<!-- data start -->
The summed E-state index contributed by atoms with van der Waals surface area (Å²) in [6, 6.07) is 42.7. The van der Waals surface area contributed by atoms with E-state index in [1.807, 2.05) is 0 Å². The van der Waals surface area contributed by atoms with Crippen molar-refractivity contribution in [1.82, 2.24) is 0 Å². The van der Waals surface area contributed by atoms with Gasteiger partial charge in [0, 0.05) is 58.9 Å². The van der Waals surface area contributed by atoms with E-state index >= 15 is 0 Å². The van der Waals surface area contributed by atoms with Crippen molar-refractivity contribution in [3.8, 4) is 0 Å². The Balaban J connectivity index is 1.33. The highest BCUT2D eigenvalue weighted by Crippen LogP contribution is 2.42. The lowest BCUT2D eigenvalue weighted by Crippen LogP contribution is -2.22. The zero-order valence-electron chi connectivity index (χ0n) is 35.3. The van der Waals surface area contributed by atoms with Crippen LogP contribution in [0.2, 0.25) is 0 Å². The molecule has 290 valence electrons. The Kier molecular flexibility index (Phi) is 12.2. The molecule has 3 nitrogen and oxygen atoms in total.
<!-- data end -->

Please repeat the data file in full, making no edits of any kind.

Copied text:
The summed E-state index contributed by atoms with van der Waals surface area (Å²) in [6, 6.07) is 42.7. The van der Waals surface area contributed by atoms with E-state index in [1.807, 2.05) is 0 Å². The van der Waals surface area contributed by atoms with Crippen molar-refractivity contribution in [1.82, 2.24) is 0 Å². The van der Waals surface area contributed by atoms with Gasteiger partial charge in [0, 0.05) is 58.9 Å². The van der Waals surface area contributed by atoms with E-state index >= 15 is 0 Å². The van der Waals surface area contributed by atoms with Crippen molar-refractivity contribution in [3.8, 4) is 0 Å². The Balaban J connectivity index is 1.33. The highest BCUT2D eigenvalue weighted by Crippen LogP contribution is 2.42. The lowest BCUT2D eigenvalue weighted by Crippen LogP contribution is -2.22. The zero-order valence-electron chi connectivity index (χ0n) is 35.3. The van der Waals surface area contributed by atoms with Crippen LogP contribution in [0.2, 0.25) is 0 Å². The molecule has 290 valence electrons. The Kier molecular flexibility index (Phi) is 12.2. The molecule has 3 nitrogen and oxygen atoms in total.